Open enrollment begins November 1

People have reported confusion resulting from subsidy audits of the Marketplace (the administrative entity behind Recently, some clarification has emerged.

Cliff Eserman (Incompas Financial Inc.) reported that the Marketplace conducts ongoing audits to ensure correct subsidy calculations. The law requires the consumer to report to the Marketplace anything that could affect the subsidy calculation, such as changes to income. When the Marketplace conducts an audit, it notifies the consumer and specifies the additional documentation needed. Depending on the audit type, the consumer has 60 to 90 days to respond. The consumer can respond by sending the documents through the mail or by uploading them through

The consumer chooses how the Marketplace communicates with them, Eserman reported. The consumer has the responsibility to update the Marketplace of any changes involving their preferred communication choice. For example, a consumer had chosen their email address. Later, that consumer changed their email address, but did not notify the Marketplace. The Marketplace would be unable to communicate with the consumer in a timely manner, but would continue with other methods of communications. The consumer, however, would still be liable for failure to respond in a timely manner.

A Marketplace subsidy audit can determine if the consumer’s subsidy should increase, decrease, or remain unchanged. The marketplace cannot cancel health insurance because of a subsidy audit, Eserman reported. The pre-audit subsidized premiums remain unchanged until the audit concludes or the deadline for response has passed. When an audit changes the net premium, the Marketplace notifies the consumer and the insurance company.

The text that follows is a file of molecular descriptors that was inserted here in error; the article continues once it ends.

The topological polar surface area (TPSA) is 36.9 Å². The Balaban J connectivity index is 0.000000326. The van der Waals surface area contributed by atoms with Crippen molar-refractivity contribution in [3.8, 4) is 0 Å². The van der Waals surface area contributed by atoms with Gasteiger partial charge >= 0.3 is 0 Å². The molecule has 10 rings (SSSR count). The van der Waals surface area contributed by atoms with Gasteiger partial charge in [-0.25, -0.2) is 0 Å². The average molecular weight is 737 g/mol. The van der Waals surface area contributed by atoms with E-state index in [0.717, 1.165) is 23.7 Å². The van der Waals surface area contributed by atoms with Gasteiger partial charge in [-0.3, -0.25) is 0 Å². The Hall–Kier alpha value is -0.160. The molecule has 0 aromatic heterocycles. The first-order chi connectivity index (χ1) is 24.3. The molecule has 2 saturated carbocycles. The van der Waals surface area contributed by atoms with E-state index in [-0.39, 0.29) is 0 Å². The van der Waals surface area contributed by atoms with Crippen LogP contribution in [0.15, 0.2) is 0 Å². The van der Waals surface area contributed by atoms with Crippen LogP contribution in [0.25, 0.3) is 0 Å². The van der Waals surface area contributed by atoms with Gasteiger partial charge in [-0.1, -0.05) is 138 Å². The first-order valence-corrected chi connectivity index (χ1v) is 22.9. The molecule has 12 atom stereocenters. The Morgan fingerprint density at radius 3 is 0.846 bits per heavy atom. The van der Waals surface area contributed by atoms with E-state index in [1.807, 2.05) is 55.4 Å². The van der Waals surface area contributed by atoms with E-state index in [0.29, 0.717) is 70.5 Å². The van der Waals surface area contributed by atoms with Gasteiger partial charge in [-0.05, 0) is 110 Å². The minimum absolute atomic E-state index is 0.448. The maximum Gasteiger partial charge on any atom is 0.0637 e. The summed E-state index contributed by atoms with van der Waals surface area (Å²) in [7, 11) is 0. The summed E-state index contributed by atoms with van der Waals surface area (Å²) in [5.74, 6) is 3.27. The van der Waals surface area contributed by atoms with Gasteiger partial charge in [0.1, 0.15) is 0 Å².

Mara Burger (Florida Department of Health) reported that the Marketplace does not communicate with AIDS Drug Assistance Programs (ADAPs). The Marketplace has the responsibility to notify the consumer, but the consumer can appeal its decision (full link at end of article). A Marketplace Blog, “The Marketplace Might Need More Information from You,” has more information. Most importantly, if consumers mail the requested documents but fail to include the identifying barcode from their notice, the Marketplace may not be able to identify them (full link at end of article).

Examining Health Insurance

At the Men’s Health and Wellness Conference in July, Eserman proposed two ways of looking at health plans. As health insurance lowers costs for people with serious health issues, they should see it as an asset. Appropriate health insurance policies must cover current drugs, and ideally should not require a referral to see a specialist. The plan’s network should include the preferred primary and specialist physicians, as well as the preferred and closest hospitals.

When comparing costs between appropriate plans, the consumer should calculate the "worst case" financial scenario for each plan. First, they should multiply the monthly premium by 12 months in year. Then, they add the maximum out-of-pocket expenses to the total premiums. This will yield the maximum yearly in-network covered cost for each plan.

“As a comparison, a person might look upon health insurance as a liability if they rarely use their policy,” Eserman said. They should examine monthly premiums, as well as copays for generic drugs and visits to their primary physician. They should also check to see if the plan’s network includes their primary physician. As health conditions can change suddenly, consumers now in good health have to consider costs for Urgent Care and Emergency Rooms.

Paying for healthcare requires attention to detail. People will have to remain actively engaged.

For more information, please visit the websites below.

For the full blog statement, “The Marketplace might need more information from you”), please visit

For information on how to appeal a Marketplace decision, please visit,

For Eserman’s blog on insurance, please visit